The Inner House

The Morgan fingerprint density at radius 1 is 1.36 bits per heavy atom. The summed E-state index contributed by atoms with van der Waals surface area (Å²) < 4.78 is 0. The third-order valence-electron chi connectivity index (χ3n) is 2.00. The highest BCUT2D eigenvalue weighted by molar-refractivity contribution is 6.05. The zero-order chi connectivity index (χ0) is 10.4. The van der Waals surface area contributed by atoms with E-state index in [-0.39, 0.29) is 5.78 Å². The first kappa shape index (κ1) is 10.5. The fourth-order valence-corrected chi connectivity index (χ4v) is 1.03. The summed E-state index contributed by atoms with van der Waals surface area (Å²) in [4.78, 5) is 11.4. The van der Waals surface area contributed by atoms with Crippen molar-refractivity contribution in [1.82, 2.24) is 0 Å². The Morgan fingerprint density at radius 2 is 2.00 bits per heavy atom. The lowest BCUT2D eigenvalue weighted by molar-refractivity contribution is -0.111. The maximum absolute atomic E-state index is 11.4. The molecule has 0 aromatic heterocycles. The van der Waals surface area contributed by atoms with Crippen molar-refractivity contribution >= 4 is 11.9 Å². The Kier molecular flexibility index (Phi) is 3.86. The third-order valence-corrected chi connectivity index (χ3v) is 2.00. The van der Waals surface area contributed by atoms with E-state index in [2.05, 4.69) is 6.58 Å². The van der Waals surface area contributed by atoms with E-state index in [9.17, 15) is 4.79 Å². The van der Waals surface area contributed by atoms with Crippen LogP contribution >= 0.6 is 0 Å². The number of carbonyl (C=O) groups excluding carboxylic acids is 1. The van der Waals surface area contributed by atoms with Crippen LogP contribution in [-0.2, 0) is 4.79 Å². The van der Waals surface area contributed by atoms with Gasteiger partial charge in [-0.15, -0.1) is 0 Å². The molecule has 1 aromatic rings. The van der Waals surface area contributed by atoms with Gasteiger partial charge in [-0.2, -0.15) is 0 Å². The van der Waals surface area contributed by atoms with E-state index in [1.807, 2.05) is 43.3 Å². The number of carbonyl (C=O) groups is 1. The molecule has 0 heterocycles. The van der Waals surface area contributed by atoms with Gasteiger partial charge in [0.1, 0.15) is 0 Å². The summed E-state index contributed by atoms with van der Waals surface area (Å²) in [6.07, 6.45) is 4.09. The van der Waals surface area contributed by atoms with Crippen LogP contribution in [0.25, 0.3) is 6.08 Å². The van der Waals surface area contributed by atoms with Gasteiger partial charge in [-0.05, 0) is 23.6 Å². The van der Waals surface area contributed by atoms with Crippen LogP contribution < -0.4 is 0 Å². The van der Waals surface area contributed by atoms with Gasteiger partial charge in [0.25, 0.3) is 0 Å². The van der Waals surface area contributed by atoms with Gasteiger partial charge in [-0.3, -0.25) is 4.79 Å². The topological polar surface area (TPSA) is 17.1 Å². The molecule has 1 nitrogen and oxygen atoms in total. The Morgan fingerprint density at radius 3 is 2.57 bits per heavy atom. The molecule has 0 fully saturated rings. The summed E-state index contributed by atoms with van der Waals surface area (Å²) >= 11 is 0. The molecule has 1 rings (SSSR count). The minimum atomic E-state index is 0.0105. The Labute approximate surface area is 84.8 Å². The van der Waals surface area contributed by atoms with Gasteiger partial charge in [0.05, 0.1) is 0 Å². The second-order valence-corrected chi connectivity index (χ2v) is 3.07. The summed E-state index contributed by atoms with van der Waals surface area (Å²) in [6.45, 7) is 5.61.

In the distant future, an ageless society with a strict government, faces a small rebellion from citizens eager to break away from their rule. It is a cautionary tale that portrays the dangers of immortality. A futuristic society discovers the key to a long and ageless life. Scientists have developed an elixir that allows citizens to live beyond expectations. With this advancement comes new regulations that require each person to embrace uniform behaviors. Without the limitation of death, people become mindless and apathetic to one another. Overpopulation is controlled by a unique policy in which each birth must be justified by a death. A group of vigilantes attempt to disrupt this system, with hopes of returning to nineteenth-century norms. A notable predecessor to Aldous Huxley's Brave New World, The Inner House explores the social and ethical conflicts surrounding immortality. Walter Besant delivers a cautionary tale where death is rare and often unexpected. With an eye-catching new cover, and professionally typeset manuscript, this edition of The Inner House is both modern and readable.